Steph Lewis, the general manager of baseball at The BASE, remembers a 14-year old Feliz, who acted brashly and immaturely. Over the years, Lewis has watched Feliz grow up before his eyes, turning into a mature 18-year old who cares for his teammates and peers.

“As far as baseball he’s always been a phenomenal player but the person has grown exponentially,” said Lewis. “He’s grown to be open and he’s also grown in a leadership role. When he sees his friends aren’t doing what they’re supposed to do, he’ll be the first one to call them out and hold them to a standard. If you met him when he was younger, you’d think he was the loud mouth skinny kid. Now he’s the jokester that everyone loves but he’s serious and handles his business.”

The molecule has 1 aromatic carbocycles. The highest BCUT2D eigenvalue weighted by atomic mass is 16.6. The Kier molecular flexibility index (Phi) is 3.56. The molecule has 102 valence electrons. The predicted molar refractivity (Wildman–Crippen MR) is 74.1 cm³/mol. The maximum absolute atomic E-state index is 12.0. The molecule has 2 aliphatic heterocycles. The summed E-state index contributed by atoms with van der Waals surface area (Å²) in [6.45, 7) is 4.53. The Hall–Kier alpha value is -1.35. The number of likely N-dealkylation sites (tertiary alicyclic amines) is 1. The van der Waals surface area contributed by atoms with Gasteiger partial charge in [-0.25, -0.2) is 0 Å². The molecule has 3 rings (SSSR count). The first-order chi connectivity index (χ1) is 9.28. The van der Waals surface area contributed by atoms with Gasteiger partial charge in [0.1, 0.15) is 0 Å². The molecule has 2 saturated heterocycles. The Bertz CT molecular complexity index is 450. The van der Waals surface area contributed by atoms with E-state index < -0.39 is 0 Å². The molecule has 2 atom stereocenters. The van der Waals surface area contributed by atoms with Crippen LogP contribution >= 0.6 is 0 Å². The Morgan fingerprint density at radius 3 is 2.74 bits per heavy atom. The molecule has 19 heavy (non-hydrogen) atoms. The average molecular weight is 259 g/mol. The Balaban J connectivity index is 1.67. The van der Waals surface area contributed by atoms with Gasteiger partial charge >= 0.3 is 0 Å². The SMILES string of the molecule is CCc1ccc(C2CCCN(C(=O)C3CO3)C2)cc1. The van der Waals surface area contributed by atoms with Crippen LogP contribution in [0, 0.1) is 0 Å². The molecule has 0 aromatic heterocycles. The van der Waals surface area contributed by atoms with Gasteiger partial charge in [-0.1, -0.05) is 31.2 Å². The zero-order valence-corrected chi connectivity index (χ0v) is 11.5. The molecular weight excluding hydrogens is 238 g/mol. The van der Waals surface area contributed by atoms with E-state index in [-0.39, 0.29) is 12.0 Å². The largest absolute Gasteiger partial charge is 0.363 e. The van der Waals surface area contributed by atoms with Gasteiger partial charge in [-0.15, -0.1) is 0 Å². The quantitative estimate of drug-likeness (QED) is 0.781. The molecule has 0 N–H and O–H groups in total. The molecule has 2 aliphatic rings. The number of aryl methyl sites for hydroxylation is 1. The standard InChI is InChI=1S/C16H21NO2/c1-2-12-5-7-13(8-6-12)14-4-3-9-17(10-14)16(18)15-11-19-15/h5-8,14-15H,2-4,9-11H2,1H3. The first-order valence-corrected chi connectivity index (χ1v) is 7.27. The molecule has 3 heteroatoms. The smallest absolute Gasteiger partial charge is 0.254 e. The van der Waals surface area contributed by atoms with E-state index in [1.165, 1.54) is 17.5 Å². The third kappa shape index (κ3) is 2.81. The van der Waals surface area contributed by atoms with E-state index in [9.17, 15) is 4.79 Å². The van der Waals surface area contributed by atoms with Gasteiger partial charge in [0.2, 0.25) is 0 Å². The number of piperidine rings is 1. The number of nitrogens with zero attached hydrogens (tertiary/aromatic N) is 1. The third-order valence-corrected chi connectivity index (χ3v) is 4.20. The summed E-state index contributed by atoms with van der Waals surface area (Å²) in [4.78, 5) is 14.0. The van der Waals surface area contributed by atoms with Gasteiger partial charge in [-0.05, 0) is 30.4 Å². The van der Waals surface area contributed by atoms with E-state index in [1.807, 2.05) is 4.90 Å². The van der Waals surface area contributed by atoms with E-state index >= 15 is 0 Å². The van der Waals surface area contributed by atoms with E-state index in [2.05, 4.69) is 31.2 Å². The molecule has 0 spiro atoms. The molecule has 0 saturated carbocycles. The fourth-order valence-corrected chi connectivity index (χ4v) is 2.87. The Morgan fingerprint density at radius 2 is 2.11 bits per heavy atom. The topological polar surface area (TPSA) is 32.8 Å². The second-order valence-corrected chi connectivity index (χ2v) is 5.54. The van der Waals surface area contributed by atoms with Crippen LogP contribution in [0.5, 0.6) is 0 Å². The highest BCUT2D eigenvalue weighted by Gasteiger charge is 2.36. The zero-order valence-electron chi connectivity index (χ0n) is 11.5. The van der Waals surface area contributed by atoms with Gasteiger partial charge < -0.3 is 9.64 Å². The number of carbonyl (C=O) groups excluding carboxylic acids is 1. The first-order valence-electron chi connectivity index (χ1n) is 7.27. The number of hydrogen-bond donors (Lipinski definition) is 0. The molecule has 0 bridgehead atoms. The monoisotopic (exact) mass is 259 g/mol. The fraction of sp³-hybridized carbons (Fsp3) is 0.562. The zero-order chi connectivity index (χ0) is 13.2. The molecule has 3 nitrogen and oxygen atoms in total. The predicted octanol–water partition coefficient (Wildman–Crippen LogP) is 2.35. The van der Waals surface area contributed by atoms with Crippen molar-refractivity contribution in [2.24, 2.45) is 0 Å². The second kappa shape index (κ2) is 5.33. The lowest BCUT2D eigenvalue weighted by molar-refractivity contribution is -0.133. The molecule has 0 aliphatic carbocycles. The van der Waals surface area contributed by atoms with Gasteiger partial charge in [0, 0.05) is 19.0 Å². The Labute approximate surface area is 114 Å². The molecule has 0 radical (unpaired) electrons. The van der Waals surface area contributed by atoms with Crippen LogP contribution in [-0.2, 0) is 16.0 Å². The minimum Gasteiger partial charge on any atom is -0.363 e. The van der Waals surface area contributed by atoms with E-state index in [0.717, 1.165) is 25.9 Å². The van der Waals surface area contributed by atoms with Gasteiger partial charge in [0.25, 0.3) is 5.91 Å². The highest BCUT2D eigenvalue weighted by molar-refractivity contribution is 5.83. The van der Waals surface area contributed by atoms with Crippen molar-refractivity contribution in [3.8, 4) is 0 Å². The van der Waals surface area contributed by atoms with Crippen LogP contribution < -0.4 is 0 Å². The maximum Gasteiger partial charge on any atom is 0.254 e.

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In preparation for an important summer on the AAU circuit with the Boston Blue Jays, Feliz is ramping up his baseball activity. Recently, he has been hitting a few nights a week with Boston native Josh Baez, a senior at Dexter Southfield and a projected first-round pick in July’s MLB draft.

Feliz said Baez taught him how to hit an inside pitch and the tips have helped him .hit 350 from the leadoff spot this season in the Boston City League.

In August, he’ll ship off to Bradenton to begin the next chapter of his baseball career. Once he completes his postgrad year, Feliz hopes to stay in Florida. The University of Miami and the University of South Florida are his dream choices for college.

“I’m doing all of this for my grandfather who died three years ago,” said Feliz. “He told me before he died that he wants to see me do well for myself and playing baseball for him is a big reason why I’m still doing it.”

Extra Bases